don't know exactly what parts were "enhanced"
and in what way, but we know what we know. You may be
interested in knowing that in many countries, they are
referred to as "C17" and "C18" (with
the "C" obviously standing for "cyborg";
of course, #16 also gets referred to as "C16"
which totally ruins it, but whatever ^_~).
story short, #18 was originally human, and apparently
still contained the necessary human parts to procreate.
The use of "android" by FUNimation and Viz is
unfortunate, but understandable at the same time. Thankfully
Viz at least made notes time and time again to say "Technically,
#17 & #18 are cyborgs"... so good on them.
additional good reading would be number18's "Cyborg
or Android?" article, and just for the sake of
advancing your intellectual understanding and theory,
Donna Harraway's "Cyborg
Manifesto." - VegettoEX
Q. Why are Number's
17 and 18 referred to as androids? By definition, aren't
Uhh... see above ^_~ - VegettoEX
Q. Is it just
me, or do ALL of Goku's "friends" start off
as enemies? Krillin once dispised Goku because of his
superior skill, and cheated to do better than him. Yamcha
was originally a desert bandit, who attacked Goku for
his capsules. Tien was almost killed Goku in the world
tournament, same with Piccolo who was born to take revenge
on Goku becaose of the death of his father. Vegeta, though
a trusted ally of gokus, has never liked him and attempted
to kill him on his first trip to earth. Pikkon could also
be put into the category of 'rival who tried to kill goku
in a tournament but saw the error of his ways after losing'.
Fat Buu had a vendetta to kill all humans until Goku influenced
him to kill Babidi, which gave Hercule the chance to turn
him good and allow Fat Buu to give Goku time for his spirit
bomb. AND LAST BUT NOT LEAST! Uub, originally Kid Buu
who destroyed earth and tried to kill goku, was reincarnated
and for a few minutes in a world tournament (do you see
the trend...?) hated Goku for making fun of him and his
family, but soon saw Goku was only teasing. EVEN CHICHI,
Gokus loving wife, once battled him in a tournament. Was
any of this on purpose? -
Whether intentional or not, one of the over-arching themes
of DragonBall seems to be that most enemies —
later DBZ ones discounted — are affected in some
way by being brought close to Goku through fighting him.
Thus, Oolong is tamed, Yamcha is brought in line, Kuririn
becomes his best friend, Tenshinhan defects from the Crane
School, etc. I think Vegeta hits upon it best when he
sees that even though Goku loves to fight, he's kind-hearted,
quick to forgive, and ultimately fights to protect the
ones he loves.
Goku's naïveté and easygoing nature bely the
fact that he's an astounding fighter, but he is also quick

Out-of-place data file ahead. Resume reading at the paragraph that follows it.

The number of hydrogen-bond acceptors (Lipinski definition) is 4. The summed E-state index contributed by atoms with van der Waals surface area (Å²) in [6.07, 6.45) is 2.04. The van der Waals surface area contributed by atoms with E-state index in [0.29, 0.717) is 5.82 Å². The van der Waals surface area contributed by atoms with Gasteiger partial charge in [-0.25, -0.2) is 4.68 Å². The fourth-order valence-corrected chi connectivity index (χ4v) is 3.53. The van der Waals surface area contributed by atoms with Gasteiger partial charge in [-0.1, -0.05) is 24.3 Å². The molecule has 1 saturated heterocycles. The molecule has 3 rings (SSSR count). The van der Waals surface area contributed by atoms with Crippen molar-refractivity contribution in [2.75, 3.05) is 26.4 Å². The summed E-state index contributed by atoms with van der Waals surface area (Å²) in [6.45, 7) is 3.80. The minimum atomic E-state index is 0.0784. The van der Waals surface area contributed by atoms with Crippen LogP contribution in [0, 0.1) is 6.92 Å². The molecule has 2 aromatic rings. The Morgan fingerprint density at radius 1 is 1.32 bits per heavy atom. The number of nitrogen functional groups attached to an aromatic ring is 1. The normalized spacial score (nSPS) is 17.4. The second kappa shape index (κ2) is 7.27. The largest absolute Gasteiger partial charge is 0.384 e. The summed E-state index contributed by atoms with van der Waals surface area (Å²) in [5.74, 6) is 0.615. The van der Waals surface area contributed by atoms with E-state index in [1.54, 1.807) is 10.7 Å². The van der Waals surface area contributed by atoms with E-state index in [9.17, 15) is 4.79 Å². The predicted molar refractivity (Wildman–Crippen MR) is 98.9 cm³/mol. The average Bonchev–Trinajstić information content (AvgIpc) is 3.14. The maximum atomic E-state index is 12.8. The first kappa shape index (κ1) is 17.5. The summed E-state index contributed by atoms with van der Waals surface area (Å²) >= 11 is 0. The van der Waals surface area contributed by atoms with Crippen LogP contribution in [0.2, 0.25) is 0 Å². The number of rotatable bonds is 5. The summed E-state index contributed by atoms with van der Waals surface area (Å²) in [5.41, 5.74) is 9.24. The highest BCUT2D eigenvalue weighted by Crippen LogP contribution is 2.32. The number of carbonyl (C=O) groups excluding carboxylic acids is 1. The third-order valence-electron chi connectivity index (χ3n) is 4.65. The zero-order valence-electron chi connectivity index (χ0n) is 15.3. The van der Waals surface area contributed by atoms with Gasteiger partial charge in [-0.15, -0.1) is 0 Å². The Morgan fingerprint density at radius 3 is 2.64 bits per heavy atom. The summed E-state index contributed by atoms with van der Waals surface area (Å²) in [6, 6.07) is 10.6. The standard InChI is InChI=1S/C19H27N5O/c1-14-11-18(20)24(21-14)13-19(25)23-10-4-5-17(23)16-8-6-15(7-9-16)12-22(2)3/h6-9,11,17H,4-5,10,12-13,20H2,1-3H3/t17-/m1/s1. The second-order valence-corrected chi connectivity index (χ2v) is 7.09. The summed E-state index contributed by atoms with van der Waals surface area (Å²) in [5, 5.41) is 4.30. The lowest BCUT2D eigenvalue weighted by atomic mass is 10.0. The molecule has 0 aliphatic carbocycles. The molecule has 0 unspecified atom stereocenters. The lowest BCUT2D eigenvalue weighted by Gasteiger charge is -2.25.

to give others a second chance, whether they deserve it
or not. Maybe it's his humanity, maybe it's the impression
he makes on others with his skill, or maybe it's a holdover
from Journey to the West; but whatever the reason,
he definitely makes an impression on the people around
him, especially the ones who were his
enemies. It's an aspect of the series I enjoy immensely.
Q. When Goku
dies, Enma-daiou tells him that Raditz fought against
being sent to hell. How is this possible, when Raditz
ought to have been relieved of his body upon reaching
the afterlife? And further, if Enma isn't even as strong
as Kaiou-sama, how does he deal with the truly scary people
(Freeza and beyond) that start getting sent to him?-
I've always wondered the exact same thing. Perhaps
Toriyama-sensei hadn't yet decided upon the fact
that everyone (except for Goku and his
clique of friends) gets their body swiped away and turned
into little clouds. Technically, Enma-daiô
should never have fought Raditz, because he was just a
little cloud, and was simply pointed in the direction
towards Hell. Ah, the fun plot-holes we discover :D -
Q. In the Buu
Saga, Supreme Kai said that if Goku fused with him, the
results wouldn't turn out very good. Then how come Old
Kai managed to successfully fuse with the witch?-
Note that Kaiôshin said the results wouldn't turn
out *good*; he never said they wouldn't
be able to actually *do* it. Goku even
ponders to himself what the results of fusing with either
Dende or Mr. Satan would be (in fact, you can see a little
bit of this over on the "Fusions"
page of our "Transformation
Guide"). They'd have been able to fuse, but the
strength of the resulting character just wouldn't have
made a shred of difference (as opposed to fusing with
Vegeta, which brought out an amazing character!). Rô-Kaiôshin
and the fusing with the witch falls under this same category;
it worked, but the resulting... uhh... "person"...
wasn't quite what anyone would have expected from a fusion
^_~. - VegettoEX
WEEK'S MESSAGE BOARD DISCUSSION:
Why is it whenever Funimation superimposes something onto
the edited dub (I.E. the word "Root" above "Beer",
the "Mad Cows" when Kamesennin does Drunken
Boxing), the object can't stay in the same place? It like,
randomly floats and moves as the scene progresses. I've
seen a lot of edited anime, and Funimation's DB/DBZ is
the only series I've seen that does that.
over the discussion, here! Looking forward to your
trying to stay with our weekly schedule for the section...
us your questions for next week's update! We love
getting all these questions, each week, so the more you
send us, the more we can (try to) answer for you!
"Ask VegettoEX" Archives